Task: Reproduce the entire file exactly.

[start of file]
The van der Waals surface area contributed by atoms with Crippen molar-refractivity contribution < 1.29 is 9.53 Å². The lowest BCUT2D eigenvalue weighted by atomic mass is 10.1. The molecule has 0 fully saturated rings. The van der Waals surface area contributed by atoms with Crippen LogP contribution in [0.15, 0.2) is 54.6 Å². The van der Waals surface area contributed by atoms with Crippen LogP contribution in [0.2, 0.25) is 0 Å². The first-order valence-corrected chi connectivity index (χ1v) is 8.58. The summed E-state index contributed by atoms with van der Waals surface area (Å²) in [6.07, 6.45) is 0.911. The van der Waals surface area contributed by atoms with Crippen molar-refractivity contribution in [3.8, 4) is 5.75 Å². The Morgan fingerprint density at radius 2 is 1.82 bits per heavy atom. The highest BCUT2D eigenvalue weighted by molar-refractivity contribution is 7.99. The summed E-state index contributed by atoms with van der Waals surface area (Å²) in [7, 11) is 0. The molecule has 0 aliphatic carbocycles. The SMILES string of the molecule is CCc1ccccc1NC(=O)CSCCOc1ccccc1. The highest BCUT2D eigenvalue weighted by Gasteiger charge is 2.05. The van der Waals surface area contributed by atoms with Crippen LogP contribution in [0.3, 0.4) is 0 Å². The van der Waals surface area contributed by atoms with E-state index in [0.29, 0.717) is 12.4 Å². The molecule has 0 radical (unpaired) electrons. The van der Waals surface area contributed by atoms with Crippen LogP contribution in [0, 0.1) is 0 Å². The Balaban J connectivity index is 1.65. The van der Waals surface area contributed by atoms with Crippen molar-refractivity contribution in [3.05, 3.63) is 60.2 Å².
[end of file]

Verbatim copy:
The van der Waals surface area contributed by atoms with Crippen molar-refractivity contribution < 1.29 is 9.53 Å². The lowest BCUT2D eigenvalue weighted by atomic mass is 10.1. The molecule has 0 fully saturated rings. The van der Waals surface area contributed by atoms with Crippen LogP contribution in [0.15, 0.2) is 54.6 Å². The van der Waals surface area contributed by atoms with Crippen LogP contribution in [0.2, 0.25) is 0 Å². The first-order valence-corrected chi connectivity index (χ1v) is 8.58. The summed E-state index contributed by atoms with van der Waals surface area (Å²) in [6.07, 6.45) is 0.911. The van der Waals surface area contributed by atoms with Crippen molar-refractivity contribution in [3.8, 4) is 5.75 Å². The Morgan fingerprint density at radius 2 is 1.82 bits per heavy atom. The highest BCUT2D eigenvalue weighted by molar-refractivity contribution is 7.99. The summed E-state index contributed by atoms with van der Waals surface area (Å²) in [7, 11) is 0. The molecule has 0 aliphatic carbocycles. The SMILES string of the molecule is CCc1ccccc1NC(=O)CSCCOc1ccccc1. The highest BCUT2D eigenvalue weighted by Gasteiger charge is 2.05. The van der Waals surface area contributed by atoms with Crippen LogP contribution in [0.3, 0.4) is 0 Å². The van der Waals surface area contributed by atoms with E-state index in [0.29, 0.717) is 12.4 Å². The molecule has 0 radical (unpaired) electrons. The van der Waals surface area contributed by atoms with Crippen LogP contribution in [0, 0.1) is 0 Å². The Balaban J connectivity index is 1.65. The van der Waals surface area contributed by atoms with Crippen molar-refractivity contribution in [3.05, 3.63) is 60.2 Å².